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U.S. Black Friday Versus Chinese Double-Eleven Day
Black Friday, the kick off to the holiday season for brick-and-mortar retailers, has been envied, and then been borrowed and repainted into the Cyber Monday by U.S. etailers. Black Friday in this year recorded more than US$ 1.04 billion in sales, according to comScore. As for Cyber Monday, sales is expected to hit US$1.5 billion.
Eyeing the year-end spending spree across the pacific, Chinese ecommerce giant Taobao caught a whiff of profits and came up with a promoted holiday resembles Cyber Monday dubbed Double-Eleven Day on the date of November 11, aka, the Singles’ Day.
For this year’s Double-Eleven Day, the sheer Taobao/TMall transaction volume crossed the 3 million mark at US$ 3.06 billion, way more than the combined total of its U.S. counterparts. If we add up sales from other Chinese etailers like JingDong Mall (360buy.com), Suning, Amazon China, Dangdang and so on, the number could be even higher.
To help further compare the year-end spending spree in U.S. and China, we wrapped up some comparisons below based on a piece we came across here.
Internet companies led Chinese ecommerce growth
According to comScore: Amazon, Walmart, Bestbuy, Target and Apple come to be Top 5 sites in term of traffic on the big day. Four physical-stores-turned-etailers and only one e-commerce player. While here on Nov 11, the originator Tmall/Taobao led a ecomm team of 360Buy, Amazon, Dangdang and Suning. Traditional retailers like Carrefour or Walmart didn’t even join the game. Suning might be the only one represents brick-and-mortar store with an unimpressive less than 7m traffic to its website (Taobao/Tmall got a combined 130m). So generally, in China ecommerce companies are pure Internet companies while in America traditional storefronts ruled online world.
In general, US etailers accounted for over 10% of the whole retail market while in China etailers contributed a barely 5%. That said, leading Chinese etailers’ combined sales is way much more than the combined sales of their U.S. counterparts. Call it the demographic dividends if you wish.
Black Friday and Cyber Monday sales hit the history record by 26% and 30% yoy growth respectively. As for Double-Eleven, Taobao and Tmall the shining twin totaled $3.06 billion sales with 260% yoy growth.
Mobile Payment Gap
An IBM Benchmark survey found that on Black Friday, 58% of the consumers visited online stores from their smartphones while 41% used tablets. On China’s side, Taobao said that 1 out of 3 of its consumers browsed the site with phones (for last year it’s 1:5).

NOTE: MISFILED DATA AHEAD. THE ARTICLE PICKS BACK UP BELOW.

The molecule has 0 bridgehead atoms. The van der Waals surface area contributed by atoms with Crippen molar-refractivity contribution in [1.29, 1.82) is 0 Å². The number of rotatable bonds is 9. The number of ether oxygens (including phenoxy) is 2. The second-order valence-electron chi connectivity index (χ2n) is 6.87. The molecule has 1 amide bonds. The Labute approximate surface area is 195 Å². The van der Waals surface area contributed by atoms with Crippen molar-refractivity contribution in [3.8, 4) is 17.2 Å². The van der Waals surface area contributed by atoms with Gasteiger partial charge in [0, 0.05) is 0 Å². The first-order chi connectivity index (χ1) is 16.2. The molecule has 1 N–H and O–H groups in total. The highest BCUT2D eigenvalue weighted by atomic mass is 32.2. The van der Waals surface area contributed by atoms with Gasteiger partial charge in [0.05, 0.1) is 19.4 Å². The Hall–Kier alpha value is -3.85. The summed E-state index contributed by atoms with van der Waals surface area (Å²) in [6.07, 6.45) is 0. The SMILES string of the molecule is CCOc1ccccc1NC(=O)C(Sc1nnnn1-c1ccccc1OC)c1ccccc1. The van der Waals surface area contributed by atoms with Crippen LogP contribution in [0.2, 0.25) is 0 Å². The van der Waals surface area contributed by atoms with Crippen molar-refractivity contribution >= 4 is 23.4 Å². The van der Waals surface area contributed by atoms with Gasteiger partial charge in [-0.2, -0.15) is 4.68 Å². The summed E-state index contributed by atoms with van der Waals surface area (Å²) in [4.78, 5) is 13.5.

And when it comes to payment method choice, it seems that Chinese still prefer the good old ways instead of mobile payment. According to data from Alipay, the Chinese equivalent to PayPal by Alibaba, on Double-Eleven Day only RMB 1.2 billion out of its total 20 billion yuan transactions were made through mobile devices. While in the States, on Black Friday 24% of the payments are made on mobile front this year, 10% up yoy. There’s still a long way ahead for Chinese etailers to catch up with.
Apple users spend more than Android users
iOS is remarkably preferred by consumers from both sides, most wireless payment on Black Friday is made through iPhones(8.7%) and iPads(9.8%), only 5.5% on Android devices however. On Double-Eleven, the pie chart of devices goes like 38.9%(iPhone), 17%(iPad), and 17%(Android). Still the iOS group wins out. Also notably, 12% of the consumers go for Wap payment.
On Black Friday, ecomm traffic through SNS sites like Facebook and Twitter is very slim(0.34% of all), even less than that of last year. As usual, social websites contribute little to American ecommerce market by generating averaged 0.63% of the total traffic. (IBM Benchmark source)
Nevertheless, in China, according to Hitwise, 2.5% of Taobao’s traffic came from Sina Weibo, higher than that from Mogujie and Meilishuo(social shopping sites). Social media especially Weibo is playing a much bigger role in China’s consumer market. This also well explained the Alibaba investing into Sina Weibo rumor.
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